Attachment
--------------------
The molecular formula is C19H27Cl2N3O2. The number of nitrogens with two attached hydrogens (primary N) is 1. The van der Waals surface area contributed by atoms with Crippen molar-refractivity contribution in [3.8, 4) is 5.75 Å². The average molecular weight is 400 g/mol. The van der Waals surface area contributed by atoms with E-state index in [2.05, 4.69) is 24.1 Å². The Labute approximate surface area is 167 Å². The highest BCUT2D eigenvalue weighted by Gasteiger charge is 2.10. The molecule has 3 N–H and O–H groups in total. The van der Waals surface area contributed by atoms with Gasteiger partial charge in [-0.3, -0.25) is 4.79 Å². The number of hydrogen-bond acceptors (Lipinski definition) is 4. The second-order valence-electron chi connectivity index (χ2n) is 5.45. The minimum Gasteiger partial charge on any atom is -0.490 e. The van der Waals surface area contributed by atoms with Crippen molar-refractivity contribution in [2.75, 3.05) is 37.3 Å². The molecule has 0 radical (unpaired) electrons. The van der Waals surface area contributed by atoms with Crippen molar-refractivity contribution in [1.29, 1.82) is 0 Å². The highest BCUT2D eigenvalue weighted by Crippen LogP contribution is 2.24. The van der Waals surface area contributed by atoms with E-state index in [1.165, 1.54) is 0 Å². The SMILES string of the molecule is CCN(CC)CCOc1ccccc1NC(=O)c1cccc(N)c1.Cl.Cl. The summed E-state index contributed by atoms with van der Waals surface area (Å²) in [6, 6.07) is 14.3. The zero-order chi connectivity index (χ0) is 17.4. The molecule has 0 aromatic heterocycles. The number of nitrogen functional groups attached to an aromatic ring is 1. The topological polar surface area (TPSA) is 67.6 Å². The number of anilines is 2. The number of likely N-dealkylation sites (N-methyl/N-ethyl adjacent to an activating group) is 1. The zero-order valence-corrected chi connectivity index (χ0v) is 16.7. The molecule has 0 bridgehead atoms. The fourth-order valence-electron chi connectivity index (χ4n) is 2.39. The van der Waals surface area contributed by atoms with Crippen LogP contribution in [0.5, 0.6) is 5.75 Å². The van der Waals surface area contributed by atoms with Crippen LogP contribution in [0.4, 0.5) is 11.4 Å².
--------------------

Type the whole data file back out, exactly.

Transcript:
The molecular formula is C19H27Cl2N3O2. The number of nitrogens with two attached hydrogens (primary N) is 1. The van der Waals surface area contributed by atoms with Crippen molar-refractivity contribution in [3.8, 4) is 5.75 Å². The average molecular weight is 400 g/mol. The van der Waals surface area contributed by atoms with E-state index in [2.05, 4.69) is 24.1 Å². The Labute approximate surface area is 167 Å². The highest BCUT2D eigenvalue weighted by Gasteiger charge is 2.10. The molecule has 3 N–H and O–H groups in total. The van der Waals surface area contributed by atoms with Gasteiger partial charge in [-0.3, -0.25) is 4.79 Å². The number of hydrogen-bond acceptors (Lipinski definition) is 4. The second-order valence-electron chi connectivity index (χ2n) is 5.45. The minimum Gasteiger partial charge on any atom is -0.490 e. The van der Waals surface area contributed by atoms with Crippen molar-refractivity contribution in [2.75, 3.05) is 37.3 Å². The molecule has 0 radical (unpaired) electrons. The van der Waals surface area contributed by atoms with Crippen molar-refractivity contribution in [1.29, 1.82) is 0 Å². The highest BCUT2D eigenvalue weighted by Crippen LogP contribution is 2.24. The van der Waals surface area contributed by atoms with E-state index in [1.165, 1.54) is 0 Å². The SMILES string of the molecule is CCN(CC)CCOc1ccccc1NC(=O)c1cccc(N)c1.Cl.Cl. The summed E-state index contributed by atoms with van der Waals surface area (Å²) in [6, 6.07) is 14.3. The zero-order chi connectivity index (χ0) is 17.4. The molecule has 0 aromatic heterocycles. The number of nitrogen functional groups attached to an aromatic ring is 1. The topological polar surface area (TPSA) is 67.6 Å². The number of anilines is 2. The number of likely N-dealkylation sites (N-methyl/N-ethyl adjacent to an activating group) is 1. The zero-order valence-corrected chi connectivity index (χ0v) is 16.7. The molecule has 0 bridgehead atoms. The fourth-order valence-electron chi connectivity index (χ4n) is 2.39. The van der Waals surface area contributed by atoms with Crippen LogP contribution in [0.5, 0.6) is 5.75 Å². The van der Waals surface area contributed by atoms with Crippen LogP contribution in [0.4, 0.5) is 11.4 Å².